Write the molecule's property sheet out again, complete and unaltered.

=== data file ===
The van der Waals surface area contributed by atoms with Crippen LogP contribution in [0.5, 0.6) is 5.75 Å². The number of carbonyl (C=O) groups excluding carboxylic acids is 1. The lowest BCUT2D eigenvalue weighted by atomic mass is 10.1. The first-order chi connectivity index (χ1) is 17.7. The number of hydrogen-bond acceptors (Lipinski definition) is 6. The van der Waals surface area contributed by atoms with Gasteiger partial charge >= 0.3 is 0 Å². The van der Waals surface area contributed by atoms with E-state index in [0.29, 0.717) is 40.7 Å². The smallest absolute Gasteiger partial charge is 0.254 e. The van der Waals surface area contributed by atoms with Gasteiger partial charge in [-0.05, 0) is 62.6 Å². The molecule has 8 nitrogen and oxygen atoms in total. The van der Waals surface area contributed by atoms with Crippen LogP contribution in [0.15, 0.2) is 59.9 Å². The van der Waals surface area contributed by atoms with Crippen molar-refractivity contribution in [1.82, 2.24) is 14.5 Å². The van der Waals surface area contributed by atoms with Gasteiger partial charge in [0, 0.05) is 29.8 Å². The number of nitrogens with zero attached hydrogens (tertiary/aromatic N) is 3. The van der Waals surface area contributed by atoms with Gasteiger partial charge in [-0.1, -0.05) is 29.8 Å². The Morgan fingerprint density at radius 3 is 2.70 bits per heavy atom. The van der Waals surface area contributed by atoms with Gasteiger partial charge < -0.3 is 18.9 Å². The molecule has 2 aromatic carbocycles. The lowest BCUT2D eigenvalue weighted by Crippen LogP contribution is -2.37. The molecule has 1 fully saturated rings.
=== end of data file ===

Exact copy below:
The van der Waals surface area contributed by atoms with Crippen LogP contribution in [0.5, 0.6) is 5.75 Å². The number of carbonyl (C=O) groups excluding carboxylic acids is 1. The lowest BCUT2D eigenvalue weighted by atomic mass is 10.1. The first-order chi connectivity index (χ1) is 17.7. The number of hydrogen-bond acceptors (Lipinski definition) is 6. The van der Waals surface area contributed by atoms with Gasteiger partial charge >= 0.3 is 0 Å². The van der Waals surface area contributed by atoms with E-state index in [0.29, 0.717) is 40.7 Å². The smallest absolute Gasteiger partial charge is 0.254 e. The van der Waals surface area contributed by atoms with Gasteiger partial charge in [-0.05, 0) is 62.6 Å². The molecule has 8 nitrogen and oxygen atoms in total. The van der Waals surface area contributed by atoms with Crippen LogP contribution in [0.15, 0.2) is 59.9 Å². The van der Waals surface area contributed by atoms with Crippen molar-refractivity contribution in [1.82, 2.24) is 14.5 Å². The van der Waals surface area contributed by atoms with Gasteiger partial charge in [0, 0.05) is 29.8 Å². The number of nitrogens with zero attached hydrogens (tertiary/aromatic N) is 3. The van der Waals surface area contributed by atoms with Gasteiger partial charge in [-0.1, -0.05) is 29.8 Å². The Morgan fingerprint density at radius 3 is 2.70 bits per heavy atom. The van der Waals surface area contributed by atoms with Gasteiger partial charge < -0.3 is 18.9 Å². The molecule has 2 aromatic carbocycles. The lowest BCUT2D eigenvalue weighted by Crippen LogP contribution is -2.37. The molecule has 1 fully saturated rings.